Friday, May 29, 2015

Petite fashions provide dazzling history lesson

Costumed doll on display at le Musée de L’histoire du
Costume in Lauzun

In her sunny studio with bright blue walls, Madame Dolène Durieux is hard at work on her latest project: researching and creating pint-sized costumes from France’s Belle Époque. The equisite and finely detailed costumes are custom-fitted to dolls and soon will become part of Mme Durieux’s collection on display at le Musée de L’histoire du Costume. The museum is located just outside Lauzun (47) in a stone outbuilding on the property where her husband, Michel Durieux, grew up and where the couple settled after retirement. Much more than a doll collection, Mme Durieux’s museum features authentic costumes from ancient Egypt forward, all of which she designed and created herself.

Dolène Durieux explains how she researches, designs and creates authentic
costumes for her collection at le Musée de L’histoire du Costume in Lauzun.

Mme Durieux says that making a costume takes several weeks, but that it may be in the works for several years as she searches to find just the right fabric, notions and dolls to match her vision. Her studio contains stacks of research material. Her scrupulous attention to detail is also found in the museum, where visitors can cross-reference each costume’s history; the character and the process of creating the costume is cataloged on laminated cards alongside a binder containing historical context.

Fashions from the Belle Époque soon will be part of the collection
at le Musée de L’histoire du Costume.
Mme Durieux lived in Paris for 40 years where, she says, it was easier to research costumes in the city’s vast libraries. Surprisingly, she was not a seamstress by profession. Instead, her passion for creating costumes was sparked when she made clothes for her daughter’s dolls.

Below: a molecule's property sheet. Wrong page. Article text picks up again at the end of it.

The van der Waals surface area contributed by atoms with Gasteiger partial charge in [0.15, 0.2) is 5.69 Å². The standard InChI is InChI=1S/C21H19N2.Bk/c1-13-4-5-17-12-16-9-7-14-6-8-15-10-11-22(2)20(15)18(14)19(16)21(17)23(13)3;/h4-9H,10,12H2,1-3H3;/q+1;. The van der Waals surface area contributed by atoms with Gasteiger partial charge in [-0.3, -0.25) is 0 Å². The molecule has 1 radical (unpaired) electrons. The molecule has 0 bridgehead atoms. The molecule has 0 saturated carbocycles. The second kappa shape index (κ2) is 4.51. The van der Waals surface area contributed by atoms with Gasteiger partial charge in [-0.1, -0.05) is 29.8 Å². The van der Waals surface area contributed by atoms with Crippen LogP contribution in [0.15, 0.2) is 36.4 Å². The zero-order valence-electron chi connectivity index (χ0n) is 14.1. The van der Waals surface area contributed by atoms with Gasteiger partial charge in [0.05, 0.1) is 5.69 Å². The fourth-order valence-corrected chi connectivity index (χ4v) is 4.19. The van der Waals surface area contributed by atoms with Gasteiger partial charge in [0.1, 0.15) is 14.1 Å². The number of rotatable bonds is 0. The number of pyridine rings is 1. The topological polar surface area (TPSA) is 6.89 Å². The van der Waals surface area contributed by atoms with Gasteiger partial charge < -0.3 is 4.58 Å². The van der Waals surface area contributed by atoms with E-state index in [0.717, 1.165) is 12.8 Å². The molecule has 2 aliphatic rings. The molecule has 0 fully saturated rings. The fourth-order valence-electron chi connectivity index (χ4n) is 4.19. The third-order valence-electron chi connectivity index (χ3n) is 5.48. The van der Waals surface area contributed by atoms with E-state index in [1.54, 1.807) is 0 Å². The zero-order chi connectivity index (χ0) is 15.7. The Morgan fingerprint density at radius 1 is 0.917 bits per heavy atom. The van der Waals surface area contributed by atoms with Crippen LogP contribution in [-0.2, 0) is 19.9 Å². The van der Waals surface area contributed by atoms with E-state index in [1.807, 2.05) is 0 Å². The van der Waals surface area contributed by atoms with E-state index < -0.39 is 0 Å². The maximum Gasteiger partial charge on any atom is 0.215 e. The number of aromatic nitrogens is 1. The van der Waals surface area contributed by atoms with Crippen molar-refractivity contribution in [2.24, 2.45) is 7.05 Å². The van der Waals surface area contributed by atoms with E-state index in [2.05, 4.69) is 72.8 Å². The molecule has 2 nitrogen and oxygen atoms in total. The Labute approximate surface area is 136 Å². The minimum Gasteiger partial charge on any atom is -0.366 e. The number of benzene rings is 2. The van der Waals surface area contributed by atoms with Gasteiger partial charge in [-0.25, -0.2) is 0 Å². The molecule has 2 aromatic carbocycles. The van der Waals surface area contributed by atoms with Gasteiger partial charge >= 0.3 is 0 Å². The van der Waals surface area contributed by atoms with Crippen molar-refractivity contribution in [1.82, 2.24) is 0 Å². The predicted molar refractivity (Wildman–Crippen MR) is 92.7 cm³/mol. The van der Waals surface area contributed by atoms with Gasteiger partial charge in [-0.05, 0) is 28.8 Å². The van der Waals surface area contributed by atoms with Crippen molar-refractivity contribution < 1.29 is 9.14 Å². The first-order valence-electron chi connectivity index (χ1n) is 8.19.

The petite models are, of course, an integral part of Mme Durieux’s collection. She scours vide greniers, estate sales and thrift shops, always on the lookout for just the right doll to match each costume. Additionally, she has received some dolls as gifts. She will change the wigs and style the hair as well as freshen “makeup.” Nearly all the dolls in her collection are adult women; there are a few younger girls, but no Y chromosomes here.

The first doll costume created by Mme. Durieux was
Tailleur Eté.
With more than 70 costumed dolls on display, it is uncanny how the faces match the historical figures that are portrayed. Especially impressive, a reenactment of the Franz-Xaver Winterhalter painting“L’Impératrice Eugéne et ses Dames du Palais.”

Display inspired by the Franz-Xaver Winterhalter painting
‘L’Impératrice Eugéne et ses Dames du Palais.’

Detail of costumed doll at le Musée de L’histoire du Costume

Le Musée de L’histoire du Costume is free and open all year round by appointment. To contact Mme Durieux, call or ask the Lauzun Tourist Office to schedule an appointment by calling or email Mme Durieux speaks only French, so the Lauzun Tourist office staff is happy to accompany English-speaking visitors to the museum.

Visitors to the museum can learn more about each costume via
Mme Durieux’s cataloging system.

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